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MHC Deficiency

Topic updated on 05/18/17 12:41pm

Snapshot
  • An infant child is brought to the pediatrician for the evaluation of recurrent infections. The mother reports that her child has been having frequent respiratory and skin infection. The mother is not aware of any diseases that run in the family that will result in an increased susceptibility to infection. A ↓ MHC class 1 expression on peripheral blood mononuclear cells is noted on flow cytometry. Further genetic testing shows the infant has a mutation in the tapasin protein. (MHC class I deficiency)
MHC Class I Deficiency (Bare Lymphocyte Syndrome Type I)
  • Clinical definition
    • an immunodeficiency syndrome secondary to defects in
      • TAP 1, TAP 2, and tapasin which are involved in
        • transporting the antigen peptide (TAP 1 and 2) into the endoplasmic reticulum and
          • loading (tapasin) the antigen peptide into the MHC
  • Presentation
    • frequent bacterial infections such as
      • upper and lower respiratory infections
      • skin infections
  • Laboratory findings
    • ↓ or decreased MHC class I expression
    • ↓ NK cell killing activity
    • ↓ CD8+ T-cells
  • Differential
    • other immunodeficiency syndromes such as
      • common variable immunodeficiency
  • Diagnosis
    • definitive diagnosis is accomplished with
      • flow cytometry, which shows
        • ↓ MHC I expression on peripheral blood mononuclear cells
  • Treatment
    • management focuses on controlling the infection with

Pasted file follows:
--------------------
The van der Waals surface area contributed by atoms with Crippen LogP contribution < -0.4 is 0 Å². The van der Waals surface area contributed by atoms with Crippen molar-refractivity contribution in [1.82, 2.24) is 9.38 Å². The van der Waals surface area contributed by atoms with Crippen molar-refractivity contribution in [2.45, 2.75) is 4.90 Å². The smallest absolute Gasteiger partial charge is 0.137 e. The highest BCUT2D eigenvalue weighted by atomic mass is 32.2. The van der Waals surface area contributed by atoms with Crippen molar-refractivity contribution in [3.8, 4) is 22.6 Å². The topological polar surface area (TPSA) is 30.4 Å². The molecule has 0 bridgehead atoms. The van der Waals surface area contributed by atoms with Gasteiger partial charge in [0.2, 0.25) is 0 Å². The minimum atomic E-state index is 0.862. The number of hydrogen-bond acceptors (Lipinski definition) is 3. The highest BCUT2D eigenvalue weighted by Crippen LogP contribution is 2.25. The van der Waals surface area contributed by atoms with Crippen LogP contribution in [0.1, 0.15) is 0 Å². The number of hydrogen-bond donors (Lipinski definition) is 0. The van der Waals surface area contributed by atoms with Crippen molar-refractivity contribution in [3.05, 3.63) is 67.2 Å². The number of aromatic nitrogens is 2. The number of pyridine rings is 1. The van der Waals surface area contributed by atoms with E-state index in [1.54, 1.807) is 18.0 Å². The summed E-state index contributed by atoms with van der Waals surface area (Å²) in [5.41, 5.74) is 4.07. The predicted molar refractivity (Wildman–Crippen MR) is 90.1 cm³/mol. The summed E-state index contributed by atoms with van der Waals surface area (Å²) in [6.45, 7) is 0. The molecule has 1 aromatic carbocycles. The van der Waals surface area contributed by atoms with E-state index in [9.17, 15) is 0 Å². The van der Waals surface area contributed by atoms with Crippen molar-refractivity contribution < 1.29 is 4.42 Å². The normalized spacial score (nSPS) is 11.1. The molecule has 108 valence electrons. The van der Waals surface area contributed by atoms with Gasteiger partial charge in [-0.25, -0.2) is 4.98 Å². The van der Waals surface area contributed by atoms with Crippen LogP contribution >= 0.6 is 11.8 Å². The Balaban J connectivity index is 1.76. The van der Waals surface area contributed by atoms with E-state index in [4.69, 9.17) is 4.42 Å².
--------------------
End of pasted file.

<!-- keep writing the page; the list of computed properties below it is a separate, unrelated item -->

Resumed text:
• antibiotics
MHC Class II Deficiency (Bare Lymphocyte Syndrome Type II)
  • Clinical definition
    • an immunodeficiency syndrome possibly secondary to defects in
      • DNA-binding regulatory molecules of the class II MHC promoter
  • Presentation
    • infections with
      • viruses
      • bacteria
      • fungi
      • protozoa
    • the clinical scenario may be similar to severe combined immunodeficiency (SCID) because
      • MHC class II plays an important role in
        • the maturation and functioning of
          • T- and B-cells
  • Laboratory findings
    • normal number of T- and B-cells in the peripheral blood
    • hypogammaglobulinemia
    • absence of MHC class II on B cells
    • ↓ CD4+ T-cells
  • Differential
    • other immunodeficiency syndromes such as
      • SCID
  • Diagnosis
    • definitive diagnosis is accomplished with
      • flow cytometry, which shows
        • ↓ MHC II expression on peripheral blood mononuclear cells
  • Treatment
    • management focuses on controlling the infection with
      • antibiotics and immunoglobulin therapy


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